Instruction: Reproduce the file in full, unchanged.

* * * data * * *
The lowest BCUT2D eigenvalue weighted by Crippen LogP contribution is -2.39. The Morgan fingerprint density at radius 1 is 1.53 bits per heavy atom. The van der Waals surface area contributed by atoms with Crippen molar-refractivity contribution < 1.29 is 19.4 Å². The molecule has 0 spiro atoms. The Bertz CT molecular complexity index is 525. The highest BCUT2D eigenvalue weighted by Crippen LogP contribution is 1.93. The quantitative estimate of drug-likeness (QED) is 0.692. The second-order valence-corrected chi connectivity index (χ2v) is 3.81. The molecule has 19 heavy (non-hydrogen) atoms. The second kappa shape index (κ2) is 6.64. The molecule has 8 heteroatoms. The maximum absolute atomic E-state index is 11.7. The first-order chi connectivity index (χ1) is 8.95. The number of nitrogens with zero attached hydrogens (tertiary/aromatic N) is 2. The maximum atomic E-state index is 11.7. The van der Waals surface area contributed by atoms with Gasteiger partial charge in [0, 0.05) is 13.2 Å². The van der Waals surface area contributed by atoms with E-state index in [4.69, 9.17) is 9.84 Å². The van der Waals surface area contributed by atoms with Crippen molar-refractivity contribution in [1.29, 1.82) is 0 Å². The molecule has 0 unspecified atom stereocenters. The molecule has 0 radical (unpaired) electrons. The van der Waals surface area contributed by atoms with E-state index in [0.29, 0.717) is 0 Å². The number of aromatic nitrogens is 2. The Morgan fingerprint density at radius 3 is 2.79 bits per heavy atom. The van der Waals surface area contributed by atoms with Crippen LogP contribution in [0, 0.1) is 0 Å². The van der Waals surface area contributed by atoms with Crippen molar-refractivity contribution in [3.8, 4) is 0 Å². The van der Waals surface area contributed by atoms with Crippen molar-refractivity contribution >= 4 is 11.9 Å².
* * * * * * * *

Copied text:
The lowest BCUT2D eigenvalue weighted by Crippen LogP contribution is -2.39. The Morgan fingerprint density at radius 1 is 1.53 bits per heavy atom. The van der Waals surface area contributed by atoms with Crippen molar-refractivity contribution < 1.29 is 19.4 Å². The molecule has 0 spiro atoms. The Bertz CT molecular complexity index is 525. The highest BCUT2D eigenvalue weighted by Crippen LogP contribution is 1.93. The quantitative estimate of drug-likeness (QED) is 0.692. The second-order valence-corrected chi connectivity index (χ2v) is 3.81. The molecule has 19 heavy (non-hydrogen) atoms. The second kappa shape index (κ2) is 6.64. The molecule has 8 heteroatoms. The maximum absolute atomic E-state index is 11.7. The first-order chi connectivity index (χ1) is 8.95. The number of nitrogens with zero attached hydrogens (tertiary/aromatic N) is 2. The maximum atomic E-state index is 11.7. The van der Waals surface area contributed by atoms with Gasteiger partial charge in [0, 0.05) is 13.2 Å². The van der Waals surface area contributed by atoms with E-state index in [4.69, 9.17) is 9.84 Å². The van der Waals surface area contributed by atoms with Crippen molar-refractivity contribution in [1.29, 1.82) is 0 Å². The molecule has 0 unspecified atom stereocenters. The molecule has 0 radical (unpaired) electrons. The van der Waals surface area contributed by atoms with E-state index in [0.29, 0.717) is 0 Å². The number of aromatic nitrogens is 2. The Morgan fingerprint density at radius 3 is 2.79 bits per heavy atom. The van der Waals surface area contributed by atoms with Crippen LogP contribution in [0, 0.1) is 0 Å². The van der Waals surface area contributed by atoms with Crippen molar-refractivity contribution in [3.8, 4) is 0 Å². The van der Waals surface area contributed by atoms with Crippen molar-refractivity contribution >= 4 is 11.9 Å².